• Simpler depreciation rules for business

    11 June 2013

    Media article 2013/06

    If you are a small business with turnover of less than $2 million the depreciation rules for business assets are now simpler. These changes apply from the 2012-13 income year onwards.

    The small business instant asset write-off threshold has increased from $1,000 to $6,500 allowing small businesses to immediately write-off most new depreciating assets costing less than $6,500.

    This means for example if you bought a $5,900 camera and a $4,500 high resolution printer that are used exclusively for your photography business, as each item cost less than $6,500, you can now immediately write off the cost of both the camera and the printer in the 2012–13 income year.

    Depreciating assets that cost $6,500 or more (regardless of their effective life) are now added to the general small business pool and deducted at a single rate of 30 per cent. Newly acquired assets are deducted at 15 per cent (half the pool rate) for the first income year.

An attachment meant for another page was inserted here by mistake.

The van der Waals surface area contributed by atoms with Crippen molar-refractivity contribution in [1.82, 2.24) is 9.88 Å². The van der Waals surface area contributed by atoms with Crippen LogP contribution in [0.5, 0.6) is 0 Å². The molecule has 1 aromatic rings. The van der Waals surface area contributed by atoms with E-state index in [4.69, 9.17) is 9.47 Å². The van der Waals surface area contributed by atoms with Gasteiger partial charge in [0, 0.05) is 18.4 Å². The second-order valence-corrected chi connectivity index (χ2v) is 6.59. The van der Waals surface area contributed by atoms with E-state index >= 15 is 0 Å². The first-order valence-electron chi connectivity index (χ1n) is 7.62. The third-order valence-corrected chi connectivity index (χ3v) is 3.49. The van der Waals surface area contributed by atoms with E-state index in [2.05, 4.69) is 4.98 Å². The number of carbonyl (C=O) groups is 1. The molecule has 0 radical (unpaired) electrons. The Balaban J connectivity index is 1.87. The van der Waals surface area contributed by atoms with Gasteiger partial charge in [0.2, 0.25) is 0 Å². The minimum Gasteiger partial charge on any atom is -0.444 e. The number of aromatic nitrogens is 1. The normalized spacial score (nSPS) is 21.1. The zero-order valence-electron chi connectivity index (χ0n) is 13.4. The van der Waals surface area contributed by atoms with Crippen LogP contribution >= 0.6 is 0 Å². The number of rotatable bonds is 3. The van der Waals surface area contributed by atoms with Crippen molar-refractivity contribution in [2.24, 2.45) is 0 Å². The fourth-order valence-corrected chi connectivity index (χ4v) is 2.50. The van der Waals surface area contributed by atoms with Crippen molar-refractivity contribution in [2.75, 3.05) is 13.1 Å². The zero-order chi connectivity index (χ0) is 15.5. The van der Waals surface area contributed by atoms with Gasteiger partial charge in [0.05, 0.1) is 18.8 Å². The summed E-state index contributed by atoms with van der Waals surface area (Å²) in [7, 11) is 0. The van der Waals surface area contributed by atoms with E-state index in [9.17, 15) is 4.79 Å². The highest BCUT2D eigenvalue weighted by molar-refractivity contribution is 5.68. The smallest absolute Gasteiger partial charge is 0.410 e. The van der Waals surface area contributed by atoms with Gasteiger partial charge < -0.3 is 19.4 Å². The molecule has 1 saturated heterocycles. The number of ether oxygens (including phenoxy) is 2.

For the 2012-13 income year onwards, small businesses that purchase a vehicle can now also claim an additional deduction of up to $5000 in the income year it is purchased.

    This changes the way the depreciation deduction for a motor vehicle is calculated in its first year. The change effectively brings forward the depreciation deduction to earlier in the vehicle’s life.

    Where the vehicle is used exclusively for business and has not been written off immediately under the instant asset write off, the cost of the motor vehicle is added to the general small business pool and the deduction is made of up of $5000 plus 15 per cent of the vehicles remaining value.

    For example, if a motor vehicle costs $20,000 and is used exclusively in your business then under the new rules the deduction in the first income year will be $7,250. That is $5,000 plus 15 per cent of the $15,000 remaining value. Under the old rules the deduction would have been $3,000 in the first year.

    What is even better, is the long life pool no longer exists. This means that if you had a long-life pool, its closing balance is rolled over to form part of the opening balance of the general small business pool for the 2012–13 income year. The general small business pool is depreciated at a rate of 30 per cent. Newly acquired assets are deducted at 15 per cent (half the pool rate) for the first income year.

    For more information see Small business entity concessions - home.

    Last modified: 11 Jun 2013QC 35076